This resonated with me… and it will too for you!
Last week, I was listening to a recording of a speech by Joe Sugarman* and Joe said, “One good path to success is to learn all the proven rules and meticulously follow them. Another path is to break all the rules occasionally , because breakthroughs come only from breaking rules.” Resonates with me; as you know, I wrote a whole book based on breaking rules. On one hand, I’m extremely careful when it comes to innovation; pioneers usually come home full of arrow; it’s often costly and time consuming…and I am always much more interested in “what works” than a new idea. However, as Joe said, OCCASIONALLY, or I might say, at carefully chosen time you have no alternative but to be the pioneer in order to move forward and in order to stand out from the crowd. It is, of course, the minority of times that you successfully innovate that you get noticed for, not the majority of times you successfully follow an already plowed path.
(*In case you don’t know, Joe Sugarman is a mail-order pioneer: first to sell electronic calculators via direct-response ads, first to use 800#’s. You may know him via his infomercials or QVC appearances for Blu-Blockers. However, his JS&A ads and catalogs preceded The Sharper Image and lead in selling various electronic gadgets.)
[box_tip]I think the best times to innovate are when you are absolutely convinced that the conventional wisdom; the already plowed path; the crowd is wrong. [/box_tip]
Just as an example, when I was getting started in the speaking business, everybody seemed to operate under the policy of billing clients for fees and expenses after their engagements (anything else was viewed as impolite and unprofessional), and most speakers who sold product from the platform sort of begged the clients for permission, and often sacrificed that opportunity. Very early on, I determined that being in the banking and collections business did not serve my purposes very well at all – nor did speaking only for wages. So I insisted on a 50% fee deposit to take a date off the calendar, balance and travel expenses paid on site at the speech and I refused dates where I could not also offer my materials. At the time, peers criticized me; told companies would never accept such terms; and called ‘unethical’ by agents and bureaus. Today, my payment policies are the norm in the profession.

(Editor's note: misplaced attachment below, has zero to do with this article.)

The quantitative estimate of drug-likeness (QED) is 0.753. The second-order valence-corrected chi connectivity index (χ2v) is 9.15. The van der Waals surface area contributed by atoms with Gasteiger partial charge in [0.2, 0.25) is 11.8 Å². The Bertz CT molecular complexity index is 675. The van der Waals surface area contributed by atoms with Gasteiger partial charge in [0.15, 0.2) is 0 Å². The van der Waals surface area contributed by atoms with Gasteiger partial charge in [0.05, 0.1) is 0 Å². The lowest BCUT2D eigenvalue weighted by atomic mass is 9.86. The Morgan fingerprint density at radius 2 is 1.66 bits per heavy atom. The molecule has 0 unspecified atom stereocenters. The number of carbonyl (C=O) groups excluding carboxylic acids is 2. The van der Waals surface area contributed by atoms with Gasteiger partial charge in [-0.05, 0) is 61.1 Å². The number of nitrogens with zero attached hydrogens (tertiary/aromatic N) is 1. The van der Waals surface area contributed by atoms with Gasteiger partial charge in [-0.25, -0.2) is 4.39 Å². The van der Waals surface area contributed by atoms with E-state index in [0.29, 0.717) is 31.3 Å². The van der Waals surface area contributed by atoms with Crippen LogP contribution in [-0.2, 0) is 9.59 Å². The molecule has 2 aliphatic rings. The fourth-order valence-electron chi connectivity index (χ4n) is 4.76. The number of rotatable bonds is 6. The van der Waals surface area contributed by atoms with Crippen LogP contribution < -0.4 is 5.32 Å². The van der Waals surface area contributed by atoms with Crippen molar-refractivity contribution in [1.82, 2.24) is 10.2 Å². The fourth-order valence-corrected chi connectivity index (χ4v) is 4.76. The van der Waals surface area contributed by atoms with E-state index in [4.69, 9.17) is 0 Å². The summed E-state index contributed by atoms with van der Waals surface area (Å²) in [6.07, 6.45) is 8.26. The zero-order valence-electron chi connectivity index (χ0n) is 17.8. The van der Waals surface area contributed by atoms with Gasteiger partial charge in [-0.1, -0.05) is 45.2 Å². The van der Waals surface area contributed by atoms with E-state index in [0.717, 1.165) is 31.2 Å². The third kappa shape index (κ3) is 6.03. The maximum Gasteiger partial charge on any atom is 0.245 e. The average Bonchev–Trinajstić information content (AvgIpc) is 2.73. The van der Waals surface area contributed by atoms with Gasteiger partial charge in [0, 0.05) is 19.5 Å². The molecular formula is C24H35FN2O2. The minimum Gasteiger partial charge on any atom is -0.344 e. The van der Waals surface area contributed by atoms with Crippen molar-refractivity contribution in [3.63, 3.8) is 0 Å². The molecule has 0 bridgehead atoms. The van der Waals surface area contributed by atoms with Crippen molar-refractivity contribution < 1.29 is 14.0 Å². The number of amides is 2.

[box_success]Another example: at a time when every vendor in a particular niche was offering very expensive services requiring long-term contracts, I copied their marketing method but used it to sell a substitute product at a very small price (and quickly took in a couple million dollars) – I was convinced they were idiotically leaving a lot of interested but unsatisfied customers behind by not offering a low price option.[/box_success]
An interesting survey of selected, successful, profitable large corporations turned up 74% that said they’d achieve their first big success with either a unique product or a distinctive way of doing business. Although this breakthrough may not have come along until they had struggled in doing business for many years, i also knew many companies that are able to build on that first breakthrough more conservatively, to grow and stabilize their businesses.
The bottom-line, I guess, is that you gotta gamble. You try to gamble only when you must OR when circumstances look so favorable that it is irresistible, but you got gamble.